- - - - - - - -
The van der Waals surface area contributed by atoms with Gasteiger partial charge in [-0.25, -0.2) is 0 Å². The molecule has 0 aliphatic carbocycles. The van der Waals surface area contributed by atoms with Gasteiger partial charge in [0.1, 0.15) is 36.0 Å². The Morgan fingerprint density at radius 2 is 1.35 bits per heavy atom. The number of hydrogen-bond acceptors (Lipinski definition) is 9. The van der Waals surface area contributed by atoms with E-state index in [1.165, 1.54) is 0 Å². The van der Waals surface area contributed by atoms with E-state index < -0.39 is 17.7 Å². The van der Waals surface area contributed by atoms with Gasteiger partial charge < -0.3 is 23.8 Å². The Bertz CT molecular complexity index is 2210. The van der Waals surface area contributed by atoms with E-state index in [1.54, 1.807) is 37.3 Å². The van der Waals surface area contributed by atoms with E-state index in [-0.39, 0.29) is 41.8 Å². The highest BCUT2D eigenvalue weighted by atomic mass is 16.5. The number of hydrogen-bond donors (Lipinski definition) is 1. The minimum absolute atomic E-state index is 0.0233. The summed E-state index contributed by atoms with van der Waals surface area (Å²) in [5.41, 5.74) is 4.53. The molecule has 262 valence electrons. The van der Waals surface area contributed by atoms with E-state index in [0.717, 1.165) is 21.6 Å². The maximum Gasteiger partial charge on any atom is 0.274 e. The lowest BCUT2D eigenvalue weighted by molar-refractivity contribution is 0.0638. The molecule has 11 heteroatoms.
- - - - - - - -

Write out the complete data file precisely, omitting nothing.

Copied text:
The van der Waals surface area contributed by atoms with Gasteiger partial charge in [-0.25, -0.2) is 0 Å². The molecule has 0 aliphatic carbocycles. The van der Waals surface area contributed by atoms with Gasteiger partial charge in [0.1, 0.15) is 36.0 Å². The Morgan fingerprint density at radius 2 is 1.35 bits per heavy atom. The number of hydrogen-bond acceptors (Lipinski definition) is 9. The van der Waals surface area contributed by atoms with E-state index in [1.165, 1.54) is 0 Å². The van der Waals surface area contributed by atoms with E-state index < -0.39 is 17.7 Å². The van der Waals surface area contributed by atoms with Gasteiger partial charge < -0.3 is 23.8 Å². The Bertz CT molecular complexity index is 2210. The van der Waals surface area contributed by atoms with E-state index in [1.54, 1.807) is 37.3 Å². The van der Waals surface area contributed by atoms with E-state index in [-0.39, 0.29) is 41.8 Å². The highest BCUT2D eigenvalue weighted by atomic mass is 16.5. The number of hydrogen-bond donors (Lipinski definition) is 1. The minimum absolute atomic E-state index is 0.0233. The summed E-state index contributed by atoms with van der Waals surface area (Å²) in [5.41, 5.74) is 4.53. The molecule has 262 valence electrons. The van der Waals surface area contributed by atoms with E-state index in [0.717, 1.165) is 21.6 Å². The maximum Gasteiger partial charge on any atom is 0.274 e. The lowest BCUT2D eigenvalue weighted by molar-refractivity contribution is 0.0638. The molecule has 11 heteroatoms.